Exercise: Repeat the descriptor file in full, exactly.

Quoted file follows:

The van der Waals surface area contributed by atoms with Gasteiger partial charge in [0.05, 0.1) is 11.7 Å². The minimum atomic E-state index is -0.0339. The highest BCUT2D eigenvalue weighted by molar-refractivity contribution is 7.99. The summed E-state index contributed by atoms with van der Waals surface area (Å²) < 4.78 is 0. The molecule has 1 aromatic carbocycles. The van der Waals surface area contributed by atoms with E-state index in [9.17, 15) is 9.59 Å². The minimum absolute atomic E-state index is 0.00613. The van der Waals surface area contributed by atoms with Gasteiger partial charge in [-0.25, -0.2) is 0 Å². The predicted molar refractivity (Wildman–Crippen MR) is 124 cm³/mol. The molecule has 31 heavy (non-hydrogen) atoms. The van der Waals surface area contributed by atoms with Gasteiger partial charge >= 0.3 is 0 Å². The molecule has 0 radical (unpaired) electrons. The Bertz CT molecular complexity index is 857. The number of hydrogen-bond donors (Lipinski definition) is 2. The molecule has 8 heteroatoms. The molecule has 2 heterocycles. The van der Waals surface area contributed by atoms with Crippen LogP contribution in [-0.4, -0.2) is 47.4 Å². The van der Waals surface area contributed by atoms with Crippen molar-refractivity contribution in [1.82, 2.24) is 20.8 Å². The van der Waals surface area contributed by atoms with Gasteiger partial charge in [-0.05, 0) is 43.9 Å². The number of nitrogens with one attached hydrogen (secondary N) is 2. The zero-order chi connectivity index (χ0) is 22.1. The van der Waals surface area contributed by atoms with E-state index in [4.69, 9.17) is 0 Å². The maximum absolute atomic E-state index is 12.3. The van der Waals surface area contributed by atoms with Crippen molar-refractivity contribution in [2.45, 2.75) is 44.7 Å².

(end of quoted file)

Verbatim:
The van der Waals surface area contributed by atoms with Gasteiger partial charge in [0.05, 0.1) is 11.7 Å². The minimum atomic E-state index is -0.0339. The highest BCUT2D eigenvalue weighted by molar-refractivity contribution is 7.99. The summed E-state index contributed by atoms with van der Waals surface area (Å²) < 4.78 is 0. The molecule has 1 aromatic carbocycles. The van der Waals surface area contributed by atoms with E-state index in [9.17, 15) is 9.59 Å². The minimum absolute atomic E-state index is 0.00613. The van der Waals surface area contributed by atoms with Gasteiger partial charge in [-0.25, -0.2) is 0 Å². The predicted molar refractivity (Wildman–Crippen MR) is 124 cm³/mol. The molecule has 31 heavy (non-hydrogen) atoms. The van der Waals surface area contributed by atoms with Gasteiger partial charge >= 0.3 is 0 Å². The molecule has 0 radical (unpaired) electrons. The Bertz CT molecular complexity index is 857. The number of hydrogen-bond donors (Lipinski definition) is 2. The molecule has 8 heteroatoms. The molecule has 2 heterocycles. The van der Waals surface area contributed by atoms with Crippen LogP contribution in [-0.4, -0.2) is 47.4 Å². The van der Waals surface area contributed by atoms with Crippen molar-refractivity contribution in [1.82, 2.24) is 20.8 Å². The van der Waals surface area contributed by atoms with Gasteiger partial charge in [-0.05, 0) is 43.9 Å². The number of nitrogens with one attached hydrogen (secondary N) is 2. The zero-order chi connectivity index (χ0) is 22.1. The van der Waals surface area contributed by atoms with E-state index in [4.69, 9.17) is 0 Å². The maximum absolute atomic E-state index is 12.3. The van der Waals surface area contributed by atoms with Crippen molar-refractivity contribution in [2.45, 2.75) is 44.7 Å².